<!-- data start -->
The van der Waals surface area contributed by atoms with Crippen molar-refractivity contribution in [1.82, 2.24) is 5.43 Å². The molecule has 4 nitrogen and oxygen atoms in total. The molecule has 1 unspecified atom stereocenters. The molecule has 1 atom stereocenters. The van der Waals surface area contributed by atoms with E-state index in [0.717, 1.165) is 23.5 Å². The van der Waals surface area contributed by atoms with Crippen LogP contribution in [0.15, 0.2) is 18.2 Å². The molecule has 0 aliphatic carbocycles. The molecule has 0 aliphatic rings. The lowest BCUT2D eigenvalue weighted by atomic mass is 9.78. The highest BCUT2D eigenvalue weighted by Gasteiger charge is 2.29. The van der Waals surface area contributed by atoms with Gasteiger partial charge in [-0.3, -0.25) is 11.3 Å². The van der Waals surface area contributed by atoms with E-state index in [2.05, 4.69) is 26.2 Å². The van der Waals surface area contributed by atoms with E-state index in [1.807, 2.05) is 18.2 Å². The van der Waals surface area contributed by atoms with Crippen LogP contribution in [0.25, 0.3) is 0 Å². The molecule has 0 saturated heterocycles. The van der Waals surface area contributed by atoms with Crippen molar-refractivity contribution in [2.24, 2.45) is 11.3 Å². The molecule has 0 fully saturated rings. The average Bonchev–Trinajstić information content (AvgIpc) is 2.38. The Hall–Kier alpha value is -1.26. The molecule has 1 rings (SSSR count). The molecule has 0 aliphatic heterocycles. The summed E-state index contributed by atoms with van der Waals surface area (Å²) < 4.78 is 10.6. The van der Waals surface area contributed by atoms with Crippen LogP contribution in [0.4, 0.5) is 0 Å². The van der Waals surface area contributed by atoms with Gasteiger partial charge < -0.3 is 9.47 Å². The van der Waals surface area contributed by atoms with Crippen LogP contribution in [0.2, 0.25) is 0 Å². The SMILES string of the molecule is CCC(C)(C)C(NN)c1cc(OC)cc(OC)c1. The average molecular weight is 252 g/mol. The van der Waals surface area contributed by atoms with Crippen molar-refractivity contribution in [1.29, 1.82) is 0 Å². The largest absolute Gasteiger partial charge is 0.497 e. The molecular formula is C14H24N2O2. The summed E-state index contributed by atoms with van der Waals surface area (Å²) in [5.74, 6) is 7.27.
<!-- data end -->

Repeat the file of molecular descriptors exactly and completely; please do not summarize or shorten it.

The van der Waals surface area contributed by atoms with Crippen molar-refractivity contribution in [1.82, 2.24) is 5.43 Å². The molecule has 4 nitrogen and oxygen atoms in total. The molecule has 1 unspecified atom stereocenters. The molecule has 1 atom stereocenters. The van der Waals surface area contributed by atoms with E-state index in [0.717, 1.165) is 23.5 Å². The van der Waals surface area contributed by atoms with Crippen LogP contribution in [0.15, 0.2) is 18.2 Å². The molecule has 0 aliphatic carbocycles. The molecule has 0 aliphatic rings. The lowest BCUT2D eigenvalue weighted by atomic mass is 9.78. The highest BCUT2D eigenvalue weighted by Gasteiger charge is 2.29. The van der Waals surface area contributed by atoms with Gasteiger partial charge in [-0.3, -0.25) is 11.3 Å². The van der Waals surface area contributed by atoms with E-state index in [2.05, 4.69) is 26.2 Å². The van der Waals surface area contributed by atoms with E-state index in [1.807, 2.05) is 18.2 Å². The van der Waals surface area contributed by atoms with Crippen LogP contribution in [0.25, 0.3) is 0 Å². The molecule has 0 saturated heterocycles. The van der Waals surface area contributed by atoms with Crippen molar-refractivity contribution in [2.24, 2.45) is 11.3 Å². The molecule has 0 fully saturated rings. The average Bonchev–Trinajstić information content (AvgIpc) is 2.38. The Hall–Kier alpha value is -1.26. The molecule has 1 rings (SSSR count). The molecule has 0 aliphatic heterocycles. The summed E-state index contributed by atoms with van der Waals surface area (Å²) < 4.78 is 10.6. The van der Waals surface area contributed by atoms with Crippen LogP contribution in [0.4, 0.5) is 0 Å². The van der Waals surface area contributed by atoms with Gasteiger partial charge < -0.3 is 9.47 Å². The van der Waals surface area contributed by atoms with Crippen LogP contribution in [0.2, 0.25) is 0 Å². The SMILES string of the molecule is CCC(C)(C)C(NN)c1cc(OC)cc(OC)c1. The average molecular weight is 252 g/mol. The van der Waals surface area contributed by atoms with Crippen molar-refractivity contribution in [1.29, 1.82) is 0 Å². The largest absolute Gasteiger partial charge is 0.497 e. The molecular formula is C14H24N2O2. The summed E-state index contributed by atoms with van der Waals surface area (Å²) in [5.74, 6) is 7.27.